Johnson met Turnbull soon after joining the faculty in 1984. He sought someone to go fishing with — and everyone pointed to Turnbull.
“At the time, I thought he was this gruff, hard-exterior, take-no-prisoners type of guy,” Johnson said. But they found common ground as former Princeton students, and soon they were making regular trips out on the James River. They fished together for 35 years, and only stopped last spring when Turnbull became ill with cancer.
“He loved hunting and fishing and being outdoors,” Johnson said.
Turnbull also encouraged Johnson to join LSAC committees, and Johnson eventually became chair of the LSAC board of trustees. “He believed [LSAC] democratized legal education and actually opened the door for more people to go to law school.”
Johnson called Turnbull the “founding father of modern-day admissions.”
“People looked at him and the way he ran admissions as a model – a meticulous way to do it, to do it fairly, do it efficiently, do it with the right thoughts in mind and with the right ideals, including diversifying the legal profession. He had the utmost integrity and the utmost faith in LSAC and the admissions process.”
Johnson recalled Turnbull’s mutual pride when S. Bernard Goodwyn ’86, a student he enrolled and Johnson taught, became a justice of the Virginia Supreme Court. “He had that love for his students and their accomplishments.”
Johnson said Turnbull knew the responsibility he wielded as the school’s gatekeeper.
“And he knew that he was shaping not only the school’s legacy, but he was also affecting the bar and affecting the bench,” Johnson said.
Vice Dean Leslie Kendrick ’06, who also was recruited as a Dillard Scholar, said Turnbull was the only admissions dean to call her personally.
“He must have had thousands of conversations like that over the years, but he made you feel like this was as exciting for him as it was for you,” Kendrick said. “I was interested in Virginia, but more focused on some other places before he called. Because of him, I came to visit and saw that this was a place full of good people like him. That call changed my life.”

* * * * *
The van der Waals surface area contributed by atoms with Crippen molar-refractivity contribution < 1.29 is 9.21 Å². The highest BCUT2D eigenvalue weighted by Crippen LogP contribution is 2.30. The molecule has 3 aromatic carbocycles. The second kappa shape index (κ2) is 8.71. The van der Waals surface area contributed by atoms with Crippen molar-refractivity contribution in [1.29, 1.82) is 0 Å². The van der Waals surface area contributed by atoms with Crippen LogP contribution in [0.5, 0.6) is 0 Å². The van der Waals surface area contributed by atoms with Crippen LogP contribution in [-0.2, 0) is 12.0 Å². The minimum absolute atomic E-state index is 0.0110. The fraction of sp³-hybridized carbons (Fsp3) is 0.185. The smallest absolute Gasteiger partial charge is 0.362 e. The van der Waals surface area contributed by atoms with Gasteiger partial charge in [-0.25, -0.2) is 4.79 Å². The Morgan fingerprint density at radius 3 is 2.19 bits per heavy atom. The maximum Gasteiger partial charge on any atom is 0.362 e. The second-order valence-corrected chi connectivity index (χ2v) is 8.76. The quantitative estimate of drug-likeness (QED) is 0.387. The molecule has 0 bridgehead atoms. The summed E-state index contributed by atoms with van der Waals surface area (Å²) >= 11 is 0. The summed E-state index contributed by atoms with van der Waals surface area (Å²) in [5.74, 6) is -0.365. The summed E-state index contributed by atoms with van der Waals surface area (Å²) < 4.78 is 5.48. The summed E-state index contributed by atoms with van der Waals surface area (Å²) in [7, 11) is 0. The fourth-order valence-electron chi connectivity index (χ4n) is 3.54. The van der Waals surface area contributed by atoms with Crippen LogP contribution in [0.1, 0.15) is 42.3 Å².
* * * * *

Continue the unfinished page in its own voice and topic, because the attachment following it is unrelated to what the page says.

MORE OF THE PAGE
Upon hearing of Turnbull’s death, Tom Murphy ’71 wrote to Dean Risa Goluboff about his gratitude for how Turnbull helped him.
“He believed in the notion that maybe some veterans of the Vietnam War, including a Navy officer like me, might have the right stuff and do some things in the world to try and make it a better place,” Murphy wrote.
In his second year of law school, money was tight for Murphy.
“I needed a helping hand. Badly,” Murphy wrote. Turnbull was able to find funds. “It is his generosity and understanding that made me want to help others as I moved up the ladder.”
Turnbull’s integrity was also readily apparent to his staff, including Senior Financial Aid Assistant Sandy Harris, who worked with Turnbull from 1977 until his retirement.
“Mr. Turnbull always had the time to talk with me, work-related or not, and his door was always open to his staff and to our students,” she said. “I know he will be missed by many at the law school, and he will be missed by me.”
At their 40th reunion in 2002, on the eve of Turnbull’s retirement, the Class of 1962 honored Turnbull by renaming its class scholarship The Class of 1962 Albert R. Turnbull Scholarship.
Turnbull’s son, Albert W. Turnbull ’88, now associate general counsel and partner at Hogan Lovells, joined his father as a graduate of the school, as did Turnbull’s niece, Janet Turnbull ’04, now a Justice Department attorney.
“He had the ability to look past the LSAT scores and grades and see the whole person in the admissions file,” Janet Turnbull said.
Though Turnbull’s treatment for cancer seemed effective, Albert W. Turnbull said, his father’s health deteriorated in the past few weeks after a series of strokes.
“He loved the school so much, and people were so good to him when he retired and when news of his illness came out,” his son said.
Founded in 1819, the University of Virginia School of Law is the second-oldest continuously operating law school in the nation. Consistently ranked among the top law schools, Virginia is a world-renowned training ground for distinguished lawyers and public servants, instilling in them a commitment to leadership, integrity and community service.